CTNewsJunkie file photo
State Healthcare Advocate Victoria Veltri (CTNewsJunkie file photo)

Connecticut Healthcare Advocate Victoria Veltri resigned Friday and will be starting a new job next week in Lt. Gov. Nancy Wyman’s office where she will coordinate “statewide healthcare initiatives.”

Veltri has been the state’s Healthcare Advocate for the past five years and has worked in the office for 10 years. She’s only the second person to serve in that capacity. State Comptroller Kevin Lembo was the first.

The Office of the Healthcare Advocate is an independent agency that helps consumers when they have disputes with their health insurance company. They also educate people about their health care rights and serve as a watchdog over Connecticut’s healthcare marketplace. Veltri also served as the vice chair of Access Health CT’s board of directors, which administers the Affordable Care Act’s insurance marketplace.

According to a January press release, Veltri’s office saved consumers $10.97 million dollars in 2015. That $10.97 million represents the costs of healthcare services, procedures, claims, and coverage that would have been borne directly by consumers had the agency not intervened.

As the state’s Healthcare Advocate, Veltri oversaw a staff of 28 people who worked on behalf of insurance consumers. Veltri and her staff are paid through an Insurance Department fund, monies for which are provided through assessments on insurance companies.

Veltri will receive a $25,000 increase by making the move to Wyman’s office where her new salary will be $150,000, also to be paid through the Insurance Department fund.

“Vicki is an expert on healthcare and the state’s efforts to improve healthcare access and delivery — a priority for us,” Wyman said. “As Connecticut’s Healthcare Advocate, she has been a valuable resource serving residents; we are so pleased to have her on board.”

In her new position Veltri will coordinate statewide healthcare initiatives.

In her resignation letter, Veltri said she enjoyed her time as Healthcare Advocate.

“In the last five years, the team at OHA helped thousands of individuals navigate the healthcare system and save consumers tens of millions of dollars,” Veltri wrote. “The team advocated for hundreds of pieces of legislation to protect healthcare consumers and grew the national stature of the office as a leading consumer assistance program under the Affordable Care Act and a leading voice on the Mental Health Parity and Addiction Equity Act.”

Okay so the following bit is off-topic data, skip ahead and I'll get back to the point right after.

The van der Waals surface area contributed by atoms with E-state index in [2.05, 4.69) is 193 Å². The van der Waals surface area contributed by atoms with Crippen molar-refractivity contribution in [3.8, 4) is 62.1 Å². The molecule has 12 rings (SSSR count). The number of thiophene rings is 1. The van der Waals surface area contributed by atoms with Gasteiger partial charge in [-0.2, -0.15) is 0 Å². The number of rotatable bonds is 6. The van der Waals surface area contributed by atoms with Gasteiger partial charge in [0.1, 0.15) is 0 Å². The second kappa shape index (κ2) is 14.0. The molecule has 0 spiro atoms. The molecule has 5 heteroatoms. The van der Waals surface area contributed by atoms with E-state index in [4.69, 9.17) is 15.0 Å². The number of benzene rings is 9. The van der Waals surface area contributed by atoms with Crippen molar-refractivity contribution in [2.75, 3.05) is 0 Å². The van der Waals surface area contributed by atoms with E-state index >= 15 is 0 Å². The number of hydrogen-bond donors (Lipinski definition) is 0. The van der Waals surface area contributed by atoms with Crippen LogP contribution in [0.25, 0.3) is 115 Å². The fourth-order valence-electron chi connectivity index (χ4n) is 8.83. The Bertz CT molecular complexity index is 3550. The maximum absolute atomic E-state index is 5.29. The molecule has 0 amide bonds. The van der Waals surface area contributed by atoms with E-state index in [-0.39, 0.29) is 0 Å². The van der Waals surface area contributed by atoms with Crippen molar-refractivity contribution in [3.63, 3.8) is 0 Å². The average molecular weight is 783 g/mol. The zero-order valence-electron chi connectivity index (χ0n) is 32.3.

According to state statute, Gov. Dannel P. Malloy has to advise the six-member Healthcare Advocate’s advisory committee that the position is vacant. The advisory committee then has to meet to interview applicants and submit a list of five candidates, ranked in order of preference, to the governor. The governor then has 60 days to choose one.

In the meantime, the most senior attorney in the Office of the Healthcare Advocate, Demain Fontanella, shall serve as the acting Healthcare Advocate until the vacancy is filled.

Steve Karp, executive director of the National Association of Social Workers and who also is a member of the advisory committee, said he’s sad to see Veltri leave the position.

“She did a fabulous job of representing consumers and expanding the responsibilities of the office,” Karp said. “She made sure private insurers were paying what they should be paying.”

He said he’s glad to know Veltri will continue to work in Connecticut on healthcare.

“Honestly, I don’t know how she did it. She had a lot on her plate,” Karp said.

Keith Stover, a lobbyist for the Connecticut Association of Health Plans, said the plans enjoyed working with Veltri.

“We have a good working relationship with the office,” Stover said. “We look forward to working with whoever is appointed.”